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E3 2016: Resident Evil VII: Beginning Hour Impressions

resident-evil-7-headerWarner Bros wasn’t the only company to release a demo to the public at E3. Capcom also showed the first trailer for Resident Evil VII: Biohazard (apparently titles Biohazard VII: Resident Evil in Japan) and released a demo alongside it. While it’s not a huge demo, it’s definitely a promising start for the new Resident Evil.

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Building (Critical) Consensus: Lost Planet 3

lost-planet-3-box-artRemember Capcom? Weren’t they a great developer and publisher back in the day? Whatever happened to those guys? Oh, that’s right. Capcom is still in business and making games that do nothing to help their iconic legacy in the industry. The company that brought us Street Fighter, Mega Man, Resident Evil, Devil May Cry and more have hit a bit of a dry spell recently.

The latest disappointing game out of Capcom is Lost Planet 3 which, despite the name, is actually a prequel to the first Lost Planet game. The critics aren’t very fond of this one. The general consensus is that the gameplay is tired, dull and repetitive, even if it does a better job with the narrative than its predecessors.

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Building (Critical) Consensus: DuckTales: Remastered

ducktales-remastered-box-artHow far can nostalgia carry a game? Perhaps more importantly, what matters more when evaluating an updated version of a classic game: How it stacks up by today’s standards or how it stacks up to the original game?

I feel as though that’s the problem that faced many reviewers when they evaluated DuckTales: Remastered. Some evaluated it on its own merits by today’s standards and some compared it to the NES classic. When I first checked MetaCritic, it was literally split down the middle with half evaluating the game compared to the original and the remainder evaluating the game on modern platformer standards.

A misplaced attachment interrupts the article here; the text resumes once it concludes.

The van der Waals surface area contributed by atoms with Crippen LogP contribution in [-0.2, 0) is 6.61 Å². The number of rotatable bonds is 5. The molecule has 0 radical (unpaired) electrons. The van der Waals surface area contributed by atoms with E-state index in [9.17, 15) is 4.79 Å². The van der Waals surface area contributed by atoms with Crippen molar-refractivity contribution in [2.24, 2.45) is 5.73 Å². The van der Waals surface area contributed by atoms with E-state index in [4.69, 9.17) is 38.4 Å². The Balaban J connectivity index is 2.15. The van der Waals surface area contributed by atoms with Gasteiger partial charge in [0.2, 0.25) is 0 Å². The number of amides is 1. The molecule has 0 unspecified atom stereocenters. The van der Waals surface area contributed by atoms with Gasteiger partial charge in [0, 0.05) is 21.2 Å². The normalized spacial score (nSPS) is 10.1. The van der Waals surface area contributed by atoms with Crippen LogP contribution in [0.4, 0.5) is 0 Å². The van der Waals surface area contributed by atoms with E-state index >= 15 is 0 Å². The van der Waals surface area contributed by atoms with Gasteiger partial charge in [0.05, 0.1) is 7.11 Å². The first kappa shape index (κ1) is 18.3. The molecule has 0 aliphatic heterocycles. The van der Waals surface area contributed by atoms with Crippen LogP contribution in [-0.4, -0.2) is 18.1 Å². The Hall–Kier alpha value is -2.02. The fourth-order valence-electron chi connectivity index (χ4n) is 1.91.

I’m kind of glad that I haven’t received a copy from Capcom because I’m not sure how to best critique an HD remake of a favourite of everyone who grew up with an NES. From the looks of it, the critics can’t agree how to rate DuckTales: Remastered either.

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Remember Me Review: The Memory Remains

remember-me-headerA while back, I wrote a column lamenting the loss of new intellectual properties coming from the big publishers. One of the few new multi-platform IPs that is coming out this year is Capcom’s Remember Me. It had an interesting premise and the rare not hypersexualized female protagonist leading the game. For the first few hours, Remember Me was certainly worth my past consideration as a new IP to wake up the industry.

However, the experience doesn’t hold up over time. While there are parts of the game that are very memorable, it’s certainly not the unforgettable rookie developer Dontnod were hoping for.

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Building (Critical) Consensus: Remember Me

remember-me-box-artA few weeks back, I wrote a column that lumped Fuse and Remember Me together as new IPs that could help gamers through a dark and dreary period of time of sequels and reboots. Well, I’d like to admit that while my heart was in the right place, I may have been jumping on the wrong multi-platform games to champion as new IPs to save us from the tyranny of franchise monotony.

There’s a fairly wide gap in scores but the overall consensus that the idea is pretty nice but the combat and actual gameplay leaves quite a bit to be desired. Well, at least I didn’t read a review saying that Capcom locked out half the game for DLC.

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Building (Critical) Consensus: Resident Evil: Revelations

resident-evil-revalations-wallpaperIt’s not everyday that a Nintendo 3DS game gets ported over to the major home consoles. It’s also not everyday that a quasi-spin-off game set between two games in the main series is better received than the main series entry that tried to be a triple-A megahit.

So here we are with Resident Evil: Revelations. Rather than an action-oriented game, Revelations goes back to the series’ horror roots. That move away from big action seems to have benefited this game in the critics’ eyes.

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